Politicians lie more now because there is more reason for them to lie—see the point above about playing to the extremes of your party—and there is less reason to fear denunciation. According to the standard of small communities, if a person told lies, then he was a liar. He was condemned for it and his claims were ignored. [6]

liar 2There is no down side, in the current environment, to being shown to be a liar. In fact, now that I think of it, I don’t see that word used. We see stories that some percent of a politician’s statements (I saw a 70% ranking for Trump during the campaign) are lies, but not that the candidate was “a liar.” In the current environment, lies are honored equally with truths as “courageous,” or as “standing up for the downtrodden” (or the downtreaders) or “saying how he really feels.”

The “gotcha!” of being caught and shamed by lying in public—unless it is to a federal investigator—is gone. That’s the point Lord Finkle-McGraw wanted to make about hypocrisy. It is now part of the practice of doing the public’s business. We don’t punish the perpetrators anymore.

How we train our candidates

When I was young, I was part of a group of guys who used to play touch football in a vacant lot next to our church. My friend, Bruce Motter, lived only a block away and was within easy earshot of his home. His mother let him play right up until the time dinner was on the table, provided that he would come home when she called. That was the deal.  So we would hear her call, “Bruce.” We would look at him and he would shrug and we would keep on playing. The next one sounded like “Bruce!!” We all responded the same way. Finally there was “Bruce Allen Motter you come home this instant!” and Bruce would say, “Gotta go, guys” and take off.

I’ve been thinking about that story as I read Sheryl Gay-Stolberg’s article. We train our liar 3public officials by treating some things as acceptable and others as not acceptable. Politicians who thought their campaigns would be seriously damaged if they could be shown to be lying about public matters would stop lying about public matters. Mrs. Motter trained my friend Bruce to understand that he was not really being called for dinner when she called his name. Bruce responded exactly as you would expect, and as any politician would, who was doing something rewarding and illicit and was not punished for it.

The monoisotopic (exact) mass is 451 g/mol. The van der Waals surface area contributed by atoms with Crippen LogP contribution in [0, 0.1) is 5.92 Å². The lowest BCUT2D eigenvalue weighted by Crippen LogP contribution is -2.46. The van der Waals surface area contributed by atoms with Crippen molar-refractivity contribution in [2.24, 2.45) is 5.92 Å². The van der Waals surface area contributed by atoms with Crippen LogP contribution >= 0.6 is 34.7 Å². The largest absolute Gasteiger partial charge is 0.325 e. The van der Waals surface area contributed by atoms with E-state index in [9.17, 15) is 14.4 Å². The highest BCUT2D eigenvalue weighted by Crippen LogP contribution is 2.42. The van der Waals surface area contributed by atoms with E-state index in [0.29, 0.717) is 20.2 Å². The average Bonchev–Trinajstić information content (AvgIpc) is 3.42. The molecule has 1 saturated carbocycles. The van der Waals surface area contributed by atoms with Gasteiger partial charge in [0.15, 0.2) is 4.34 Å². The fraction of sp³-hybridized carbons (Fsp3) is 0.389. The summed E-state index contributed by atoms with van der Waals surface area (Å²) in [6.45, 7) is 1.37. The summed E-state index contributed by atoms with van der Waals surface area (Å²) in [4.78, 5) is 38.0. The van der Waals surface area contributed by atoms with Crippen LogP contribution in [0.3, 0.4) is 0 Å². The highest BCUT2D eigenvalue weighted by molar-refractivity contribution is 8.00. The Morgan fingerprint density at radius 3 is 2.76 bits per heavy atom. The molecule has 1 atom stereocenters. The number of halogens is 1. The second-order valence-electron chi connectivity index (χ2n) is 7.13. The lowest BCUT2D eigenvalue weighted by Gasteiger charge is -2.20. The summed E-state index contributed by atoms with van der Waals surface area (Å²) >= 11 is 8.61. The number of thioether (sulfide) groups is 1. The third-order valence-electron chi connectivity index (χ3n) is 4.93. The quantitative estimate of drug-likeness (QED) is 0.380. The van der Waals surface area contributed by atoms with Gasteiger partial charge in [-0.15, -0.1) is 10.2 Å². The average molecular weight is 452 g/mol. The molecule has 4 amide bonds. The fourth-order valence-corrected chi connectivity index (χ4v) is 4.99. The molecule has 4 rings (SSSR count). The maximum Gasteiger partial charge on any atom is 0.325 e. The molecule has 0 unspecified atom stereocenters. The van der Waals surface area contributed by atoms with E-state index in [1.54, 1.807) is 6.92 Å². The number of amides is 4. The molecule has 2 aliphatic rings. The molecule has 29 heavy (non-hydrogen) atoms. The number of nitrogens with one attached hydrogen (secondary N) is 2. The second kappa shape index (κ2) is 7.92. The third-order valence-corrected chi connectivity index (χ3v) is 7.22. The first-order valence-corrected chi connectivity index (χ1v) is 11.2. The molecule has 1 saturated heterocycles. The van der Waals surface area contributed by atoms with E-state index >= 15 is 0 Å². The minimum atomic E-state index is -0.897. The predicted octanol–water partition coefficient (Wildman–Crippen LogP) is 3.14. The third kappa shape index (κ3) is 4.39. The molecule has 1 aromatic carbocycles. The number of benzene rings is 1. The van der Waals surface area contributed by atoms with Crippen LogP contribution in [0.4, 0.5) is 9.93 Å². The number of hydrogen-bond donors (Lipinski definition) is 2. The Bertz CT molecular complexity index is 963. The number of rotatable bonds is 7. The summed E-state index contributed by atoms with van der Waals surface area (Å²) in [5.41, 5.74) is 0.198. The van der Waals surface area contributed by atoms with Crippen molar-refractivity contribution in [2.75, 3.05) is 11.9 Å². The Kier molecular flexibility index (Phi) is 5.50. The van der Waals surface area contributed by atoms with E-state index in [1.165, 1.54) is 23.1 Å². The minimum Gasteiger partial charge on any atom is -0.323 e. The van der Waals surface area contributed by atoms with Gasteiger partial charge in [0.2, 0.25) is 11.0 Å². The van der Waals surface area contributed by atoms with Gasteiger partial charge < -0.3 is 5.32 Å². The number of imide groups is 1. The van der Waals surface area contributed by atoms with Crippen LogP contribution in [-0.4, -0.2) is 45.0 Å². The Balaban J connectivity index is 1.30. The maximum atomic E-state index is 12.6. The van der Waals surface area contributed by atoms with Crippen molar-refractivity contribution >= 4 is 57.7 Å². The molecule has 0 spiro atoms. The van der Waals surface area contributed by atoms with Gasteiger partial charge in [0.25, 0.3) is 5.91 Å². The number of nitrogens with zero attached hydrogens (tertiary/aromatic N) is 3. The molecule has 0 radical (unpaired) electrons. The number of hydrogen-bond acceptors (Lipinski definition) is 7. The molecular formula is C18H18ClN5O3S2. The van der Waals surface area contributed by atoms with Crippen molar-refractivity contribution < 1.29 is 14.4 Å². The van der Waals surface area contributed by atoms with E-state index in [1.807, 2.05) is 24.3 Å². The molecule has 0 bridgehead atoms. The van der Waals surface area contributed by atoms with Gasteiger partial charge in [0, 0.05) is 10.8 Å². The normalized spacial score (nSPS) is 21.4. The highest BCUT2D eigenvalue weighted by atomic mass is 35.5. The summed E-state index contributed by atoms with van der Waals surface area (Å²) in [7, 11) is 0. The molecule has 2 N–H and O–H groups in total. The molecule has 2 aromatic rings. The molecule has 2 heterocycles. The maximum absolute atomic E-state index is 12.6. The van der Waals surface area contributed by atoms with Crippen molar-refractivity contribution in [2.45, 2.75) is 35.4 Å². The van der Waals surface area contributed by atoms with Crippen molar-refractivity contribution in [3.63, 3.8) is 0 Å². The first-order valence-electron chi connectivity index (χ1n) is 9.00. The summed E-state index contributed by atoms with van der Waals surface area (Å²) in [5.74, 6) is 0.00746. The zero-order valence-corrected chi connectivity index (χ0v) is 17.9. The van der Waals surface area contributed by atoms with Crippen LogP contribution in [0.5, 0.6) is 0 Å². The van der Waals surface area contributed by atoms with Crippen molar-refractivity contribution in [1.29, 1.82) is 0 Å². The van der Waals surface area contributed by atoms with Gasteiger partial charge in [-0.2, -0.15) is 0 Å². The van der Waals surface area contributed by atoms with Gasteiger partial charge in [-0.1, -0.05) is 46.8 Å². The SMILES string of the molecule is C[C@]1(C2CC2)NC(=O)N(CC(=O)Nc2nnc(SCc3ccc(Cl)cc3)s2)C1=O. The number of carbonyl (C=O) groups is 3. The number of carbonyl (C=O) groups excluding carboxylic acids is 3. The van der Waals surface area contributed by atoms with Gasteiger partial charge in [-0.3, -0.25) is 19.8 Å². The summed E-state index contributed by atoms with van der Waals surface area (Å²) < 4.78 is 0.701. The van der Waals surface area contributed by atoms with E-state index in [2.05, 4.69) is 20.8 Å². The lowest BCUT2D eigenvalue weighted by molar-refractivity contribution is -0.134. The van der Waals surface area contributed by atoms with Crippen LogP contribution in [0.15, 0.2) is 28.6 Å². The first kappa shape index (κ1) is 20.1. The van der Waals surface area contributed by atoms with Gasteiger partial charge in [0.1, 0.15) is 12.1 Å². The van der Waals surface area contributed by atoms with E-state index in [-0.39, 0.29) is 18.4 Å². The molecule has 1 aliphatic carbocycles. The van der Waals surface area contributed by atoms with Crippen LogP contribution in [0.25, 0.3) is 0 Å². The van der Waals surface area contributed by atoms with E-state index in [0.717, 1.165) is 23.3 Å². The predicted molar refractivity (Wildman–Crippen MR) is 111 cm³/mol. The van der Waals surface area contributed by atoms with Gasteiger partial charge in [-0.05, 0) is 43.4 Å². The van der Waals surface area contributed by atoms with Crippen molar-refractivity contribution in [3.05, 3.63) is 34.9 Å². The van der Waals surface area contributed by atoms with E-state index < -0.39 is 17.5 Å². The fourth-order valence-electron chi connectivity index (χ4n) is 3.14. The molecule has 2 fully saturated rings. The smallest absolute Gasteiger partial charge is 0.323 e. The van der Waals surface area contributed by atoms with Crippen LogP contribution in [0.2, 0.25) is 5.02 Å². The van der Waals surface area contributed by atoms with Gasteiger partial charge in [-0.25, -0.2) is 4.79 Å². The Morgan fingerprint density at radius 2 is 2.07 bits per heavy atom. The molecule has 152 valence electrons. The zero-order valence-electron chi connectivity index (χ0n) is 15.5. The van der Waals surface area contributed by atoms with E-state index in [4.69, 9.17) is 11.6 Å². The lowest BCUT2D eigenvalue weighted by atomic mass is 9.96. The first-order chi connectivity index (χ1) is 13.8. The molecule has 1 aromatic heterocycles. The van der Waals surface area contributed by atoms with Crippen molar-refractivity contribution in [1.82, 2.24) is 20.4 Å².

Does it really work that way? It did in the experiment Brendan Nyhan and some colleagues put together. Here’s how that worked.

In a controlled experiment, researchers showed a group of voters a misleading claim by Mr. Trump, while another group saw that claim accompanied by “corrective information” that directly contradicted what Mr. Trump had said. The group that viewed the corrections believed the new information, but seeing it did not change how they viewed Mr. Trump.

So the viewers in the second group saw what Trump said, saw that it was not true, and continued to feel about him—however that was—the same way they had before. I am wondering what the effect would have been had Trump’s statement been called “a lie,” on the basis that the new information, which in this world is completely reliable, shows it to be untrue and the group is also shown that Trump knew it to be untrue when he said it.  Here are three plausible steps.

That would be step one; knowingly false = lie. Step two would be backing that reality up into the character of the speaker; frequently lies = liar. Then step three would be the campaign implication; do you want a liar representing you in Congress or in the White House or in the governor’s mansion?

We’ve lost that, I think. If you call the “pep rally” setting to mind, the coach is speaking for “us” and he is saying false bad things about “them” and that shows his loyalty. It show, as we say today, that his heart is in the right place.
“Lying to us” can hardly be imagined in such a setting, which might fairly be called “tribal.”


I don’t really have one. I called it that so you would read this last paragraph. It seems to me that if lying to your constituents has an upside (voters will know you are on their side) and no downside (no one expects you to tell the truth or has any incentive to punish you for lying) then candidates and incumbents will lie.